September 3, 2005 in Nation/World

Rural survivors largely forgotten

Deborah Hastings Associated Press
Associated Press photo

Dorothy Clark sits Friday outside the Bay St. Louis High School, where hundreds of residents who lost their homes during Hurricane Katrina are taking refuge in Bay St. Louis, Miss. The facility has received very little assistance, and most residents have to live outdoors because of the poor conditions inside. Residents of rural areas hit by Hurricane Katrina say they are being forgotten as rescue operations focus on places with large populations.
(Full-size photo)

BOND, Miss. – This place isn’t a town or a city, just a name on a green signpost along the highway that means little to people who don’t live here.

But people do live here, back among the pines, in small houses and single-wide trailers. Most are black, and most are poor, and they have been devastated by Hurricane Katrina.

But they have been forgotten. They have no food, no water, no gasoline, no electricity, and little hope of getting any anytime soon.

“I ain’t got nothing to eat and I’m hungry,” moaned 81-year-old Dorothy Maxwell, who has diabetes. Clutching at the collar of her thin cotton housedress, the old woman moves between despair and anger.

“They got to send us something. We got nothing. People back here are going to starve,” she said, her voice picking up an octave.

The Red Cross trucks and the National Guard and the local power trucks roar right by this small enclave scattered off Highway 49, about 25 miles inland from the Gulf of Mexico and smack in the path of Katrina’s wrath.

And in the chaos of trying to get aid to the hardest-hit – meaning, for now, the largest number of victims – rural outposts like Bond are lost.

“It’s awful down here,” said Dot Crawford, whose 3-acre pasture in Star, a town of 500 south of Jackson, was littered with smashed tree limbs. “We don’t have anything.”

Down the road in Thomasville, the Cox family was cooking all its meals on a barbecue grill. They also had no power, water or phones and no idea when they could expect any of it back.

“We’ve been learning to do without, which I think is the Lord’s plan, since we’ve all become complacent,” Frances Cox said.

For the people of Bond, the nearest store of any kind is a Wal-Mart about six miles down the road. But folks say it has opened only a few times, for a few hours, and only two customers at a time are allowed into the sprawling superstore. Purchases are tallied by hand, because there is no electricity.

Employees said the store couldn’t stay open longer because there weren’t enough people who could make their way to work, residents said.

The beaten, winding roads that stretch from the highway are blocked by tree trunks and gnarled branches. There are overturned mobile homes, power cables that curl like snakes across open street passages and telephone lines that lost all slack, forming giant U’s across the roadways that barely allow a car to pass underneath.

To get out, people had to cut their way out. In Maxie, just up the road on the opposite side of Highway 49, James Guinn Sr. and his son, James Jr., spent two days hoisting chain saws.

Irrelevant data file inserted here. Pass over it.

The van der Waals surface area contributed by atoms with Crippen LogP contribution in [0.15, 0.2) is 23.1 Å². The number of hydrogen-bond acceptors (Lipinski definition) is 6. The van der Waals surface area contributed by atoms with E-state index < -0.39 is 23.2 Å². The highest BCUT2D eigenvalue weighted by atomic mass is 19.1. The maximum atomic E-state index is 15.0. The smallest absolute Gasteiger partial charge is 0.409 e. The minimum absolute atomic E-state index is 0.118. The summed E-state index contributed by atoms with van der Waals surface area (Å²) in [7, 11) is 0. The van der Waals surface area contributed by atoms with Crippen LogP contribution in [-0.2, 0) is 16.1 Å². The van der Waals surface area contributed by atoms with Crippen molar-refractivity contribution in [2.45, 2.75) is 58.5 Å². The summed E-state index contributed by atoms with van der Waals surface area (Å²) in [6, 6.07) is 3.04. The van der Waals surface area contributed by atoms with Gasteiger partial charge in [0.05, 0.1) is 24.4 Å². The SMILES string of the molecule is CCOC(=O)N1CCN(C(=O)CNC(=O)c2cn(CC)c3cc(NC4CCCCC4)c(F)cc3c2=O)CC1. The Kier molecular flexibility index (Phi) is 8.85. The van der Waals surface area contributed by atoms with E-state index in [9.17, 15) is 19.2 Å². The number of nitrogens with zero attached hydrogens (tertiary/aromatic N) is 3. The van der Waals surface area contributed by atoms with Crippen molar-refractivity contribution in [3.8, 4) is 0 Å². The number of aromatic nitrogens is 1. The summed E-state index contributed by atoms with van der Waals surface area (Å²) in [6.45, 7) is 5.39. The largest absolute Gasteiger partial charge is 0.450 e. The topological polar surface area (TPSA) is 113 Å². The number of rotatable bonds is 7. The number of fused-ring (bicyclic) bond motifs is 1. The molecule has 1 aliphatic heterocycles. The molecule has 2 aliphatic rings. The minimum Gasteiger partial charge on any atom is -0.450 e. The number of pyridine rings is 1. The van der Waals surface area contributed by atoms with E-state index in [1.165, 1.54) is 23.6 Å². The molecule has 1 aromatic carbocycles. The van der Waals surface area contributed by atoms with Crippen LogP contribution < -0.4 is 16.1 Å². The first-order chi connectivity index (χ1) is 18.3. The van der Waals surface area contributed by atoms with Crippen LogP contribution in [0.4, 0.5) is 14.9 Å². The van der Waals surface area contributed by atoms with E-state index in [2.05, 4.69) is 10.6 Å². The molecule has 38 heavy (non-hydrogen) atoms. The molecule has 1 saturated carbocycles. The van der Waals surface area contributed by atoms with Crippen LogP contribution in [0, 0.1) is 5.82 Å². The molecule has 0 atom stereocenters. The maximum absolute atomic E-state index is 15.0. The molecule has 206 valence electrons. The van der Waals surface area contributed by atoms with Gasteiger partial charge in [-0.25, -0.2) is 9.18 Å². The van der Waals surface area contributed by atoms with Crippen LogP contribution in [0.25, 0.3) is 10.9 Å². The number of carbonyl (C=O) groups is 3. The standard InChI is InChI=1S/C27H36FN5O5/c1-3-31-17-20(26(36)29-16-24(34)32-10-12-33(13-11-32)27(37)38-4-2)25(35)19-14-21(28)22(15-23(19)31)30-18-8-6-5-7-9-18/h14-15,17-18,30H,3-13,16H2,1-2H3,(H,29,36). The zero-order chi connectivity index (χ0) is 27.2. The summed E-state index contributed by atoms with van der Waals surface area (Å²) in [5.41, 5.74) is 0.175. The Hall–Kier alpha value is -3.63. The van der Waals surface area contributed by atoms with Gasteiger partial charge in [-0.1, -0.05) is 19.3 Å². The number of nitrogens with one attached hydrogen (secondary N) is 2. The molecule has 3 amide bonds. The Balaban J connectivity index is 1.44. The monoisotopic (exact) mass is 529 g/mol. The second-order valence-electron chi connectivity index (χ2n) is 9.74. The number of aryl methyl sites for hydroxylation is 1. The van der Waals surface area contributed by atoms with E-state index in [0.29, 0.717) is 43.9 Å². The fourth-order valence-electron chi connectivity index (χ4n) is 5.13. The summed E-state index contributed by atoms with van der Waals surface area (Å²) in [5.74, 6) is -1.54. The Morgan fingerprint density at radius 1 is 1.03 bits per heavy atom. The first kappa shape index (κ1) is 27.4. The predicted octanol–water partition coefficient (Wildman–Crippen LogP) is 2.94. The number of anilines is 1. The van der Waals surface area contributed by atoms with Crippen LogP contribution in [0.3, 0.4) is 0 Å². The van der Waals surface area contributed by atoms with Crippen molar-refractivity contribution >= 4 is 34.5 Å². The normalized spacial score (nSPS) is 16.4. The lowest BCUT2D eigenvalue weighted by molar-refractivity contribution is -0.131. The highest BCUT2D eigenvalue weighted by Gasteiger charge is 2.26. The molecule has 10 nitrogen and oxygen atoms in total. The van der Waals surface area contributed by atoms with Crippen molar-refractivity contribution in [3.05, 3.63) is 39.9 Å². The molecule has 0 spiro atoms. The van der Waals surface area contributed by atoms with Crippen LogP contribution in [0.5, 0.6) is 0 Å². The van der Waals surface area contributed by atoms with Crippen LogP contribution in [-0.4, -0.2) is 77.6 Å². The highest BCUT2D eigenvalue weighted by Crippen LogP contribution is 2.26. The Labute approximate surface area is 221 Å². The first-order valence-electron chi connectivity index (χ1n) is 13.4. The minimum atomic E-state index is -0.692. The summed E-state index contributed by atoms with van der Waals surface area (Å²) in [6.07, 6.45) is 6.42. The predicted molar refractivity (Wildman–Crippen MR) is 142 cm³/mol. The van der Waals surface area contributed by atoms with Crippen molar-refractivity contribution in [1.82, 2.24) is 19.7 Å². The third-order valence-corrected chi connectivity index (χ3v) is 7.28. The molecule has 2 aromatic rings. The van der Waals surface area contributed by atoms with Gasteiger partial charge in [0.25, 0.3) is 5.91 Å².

“We had to cut eight miles of fallen trees to clear the road to the highway,” said the father.

“If we hadn’t cut our way out, we wouldn’t have got out,” said the son, covered head to toe in wood chips as he stood in the broiling sun. “Cause I ain’t seen no county people.”

Being able to get out doesn’t mean folks here will get anything to eat or any gas for their cars. Gas is more valuable than gold here, and the opportunities to get it are scarce.

Hattiesburg, 30 miles to the north, has some. But the lines to get it have stopped traffic on Highway 49 for five miles in either direction. Even if residents had enough gas to reach Hattiesburg, it is unlikely they would have enough to sustain the hours-long wait at the pumps.

Eula Richard, a cafeteria worker at Stone Elementary School near Bond, drove five miles to a Chevron station to get water out of the thin hose normally used to fill car radiators.

“We carried it back in jugs,” she said, and there’s very little left.

She has other worries, including how to get her paycheck and how to cash it when she does. The nearest banks are in Hattiesburg, and they’ve yet to reopen. She doesn’t know when she will be able to work again. The school is closed.

“I haven’t heard a word from them,” she said.

She isn’t able to. Though there is sporadic telephone and cellular service in Hattiesburg, there is none here. But this is low on the list of priorities in Bond.

Outside Dorothy Maxwell’s house, a group of women air their complaints, louder and louder, until they’re shouting and neighbors step out to see what all the fuss is about.

“They need to be bringing us something,” said Shanell Woodward. “I know it’s bad everywhere. But they’re treating us badly. They shouldn’t do us that way. We need water and we need food.”

Maxwell said she hadn’t eaten in more than a day. She manages her diabetes with diet and medication, which hasn’t run out.

“I had some potatoes and a little bit of bread,” she said, “but I’m not supposed to eat that.”

What to eat today is a different matter. There will be no dinner.

“We’ll drink water, I guess,” said Maxwell’s daughter, Ruth.

Out on Highway 49, an old man on a bicycle with a gas can in the handlebar basket pedaled toward Hattiesburg.

© Copyright 2005 Associated Press. All rights reserved. This material may not be published, broadcast, rewritten, or redistributed.

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